• TerryLaze
    Giroro said:
    So Intel is planning to continue to sell 9th gen prebuilt PCs?
    OEMs still have 9th gen stock, intel is not selling prebuilds themselves.
    Reply
  • rluker5
    Special bios for some novel unnamed feature?
    Or maybe just a driver lock to bioses that say they are the required hardware because arbitrary reasons agreed upon at some meeting.
    I would have bought one of these to play with. At the very least for Intel's good display support, and the fanless version makes it even more attractive. But if Intel is driver locking it, I guess not.
    Trying to break into a competitive market by locking out most potential customers apparently to help sales of products not helped by exclusivity to a low end gpu sounds like a strategic blunder.
    Edit: maybe they only plan to make a few and are limiting distribution to only promotional purposes.
    Reply
  • TerryLaze
    rluker5 said:
    Special bios for some novel unnamed feature?
    Or maybe just a driver lock to bioses that say they are the required hardware because arbitrary reasons agreed upon at some meeting.
    I would have bought one of these to play with. At the very least for Intel's good display support, and the fanless version makes it even more attractive. But if Intel is driver locking it, I guess not.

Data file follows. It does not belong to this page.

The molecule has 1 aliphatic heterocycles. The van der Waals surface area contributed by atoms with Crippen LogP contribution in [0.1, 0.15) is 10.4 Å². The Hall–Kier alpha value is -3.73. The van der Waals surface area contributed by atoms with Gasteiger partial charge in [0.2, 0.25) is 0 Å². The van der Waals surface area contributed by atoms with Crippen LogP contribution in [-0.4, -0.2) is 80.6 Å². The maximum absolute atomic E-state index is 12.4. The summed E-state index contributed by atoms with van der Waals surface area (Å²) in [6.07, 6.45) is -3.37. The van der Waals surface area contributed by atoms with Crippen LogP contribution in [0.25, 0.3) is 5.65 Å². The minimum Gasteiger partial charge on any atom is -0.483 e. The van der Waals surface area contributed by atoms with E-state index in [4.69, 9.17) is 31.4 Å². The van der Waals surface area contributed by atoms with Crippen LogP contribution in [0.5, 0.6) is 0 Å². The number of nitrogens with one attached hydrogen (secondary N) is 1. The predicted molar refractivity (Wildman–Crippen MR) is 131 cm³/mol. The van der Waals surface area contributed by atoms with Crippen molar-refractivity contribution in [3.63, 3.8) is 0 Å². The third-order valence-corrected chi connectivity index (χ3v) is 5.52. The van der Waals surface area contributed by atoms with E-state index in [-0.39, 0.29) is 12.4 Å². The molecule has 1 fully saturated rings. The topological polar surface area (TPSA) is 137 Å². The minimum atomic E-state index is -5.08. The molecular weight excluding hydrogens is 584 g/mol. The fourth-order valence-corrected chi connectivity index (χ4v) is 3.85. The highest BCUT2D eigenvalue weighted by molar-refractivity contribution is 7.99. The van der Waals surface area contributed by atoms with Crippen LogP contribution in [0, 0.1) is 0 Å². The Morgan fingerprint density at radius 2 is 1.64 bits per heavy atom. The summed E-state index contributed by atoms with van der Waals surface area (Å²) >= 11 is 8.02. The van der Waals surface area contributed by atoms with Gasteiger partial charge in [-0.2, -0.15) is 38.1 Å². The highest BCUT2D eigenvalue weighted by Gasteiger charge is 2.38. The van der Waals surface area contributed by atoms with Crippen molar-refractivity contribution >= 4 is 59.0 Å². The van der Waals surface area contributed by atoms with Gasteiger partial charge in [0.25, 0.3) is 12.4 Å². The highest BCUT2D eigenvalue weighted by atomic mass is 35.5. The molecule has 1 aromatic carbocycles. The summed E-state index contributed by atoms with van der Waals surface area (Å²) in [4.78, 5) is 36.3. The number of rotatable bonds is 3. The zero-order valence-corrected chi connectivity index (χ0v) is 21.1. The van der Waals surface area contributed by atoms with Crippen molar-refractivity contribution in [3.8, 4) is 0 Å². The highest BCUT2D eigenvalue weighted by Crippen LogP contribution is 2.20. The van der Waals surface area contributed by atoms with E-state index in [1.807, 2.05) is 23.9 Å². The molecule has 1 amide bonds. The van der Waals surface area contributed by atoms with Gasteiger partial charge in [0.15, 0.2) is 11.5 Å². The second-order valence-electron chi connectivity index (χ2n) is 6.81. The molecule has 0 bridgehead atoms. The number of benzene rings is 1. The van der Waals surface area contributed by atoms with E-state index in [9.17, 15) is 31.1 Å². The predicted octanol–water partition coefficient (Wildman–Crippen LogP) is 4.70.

Trying to break into a competitive market by locking out most potential customers apparently to help sales of products not helped by exclusivity to a low end gpu sounds like a strategic blunder.
    Edit: maybe they only plan to make a few and are limiting distribution to only promotional purposes.
    It could be that this is just an OEM part and not part of the final line up for customers, who knows, we will have to wait and see.

    Also we have seen it a lot of times where OEM-only parts get released after some time as weird customer parts.
    For example now you can get a mobo with the xbox soc.
    nf_YK2kSN_gView: https://www.youtube.com/watch?v=nf_YK2kSN_g
    Reply
  • BillyBuerger
    I wonder if maybe the point of this is that OEMs could sell systems using a CPU with no onboard GPU and then include this external GPU in the base models. They could then also sell more expensive models with a "real" GPU or users could buy the base model and then swap out with their own GPU later. Then if the user gets a new PC in the future and want to use their nice GPU, they can swap this one back in. In that use case, there's no reason for the GPU outside of this specific system.

    Still seems a bit odd as even in those cases, you have this GPU sitting around unusable where if it didn't require the specific hardware, could be used on a different system. But as others said, maybe they didn't want to have to support that at this point either.
    Reply
  • JOSHSKORN
    Great, now make something that attempts to blow a hole in PCIe 3.0.
    Reply
  • jakjawagon
    Because who cares about standards. Imagine if you couldn't use a GPU newer than your motherboard without a BIOS update.
    Reply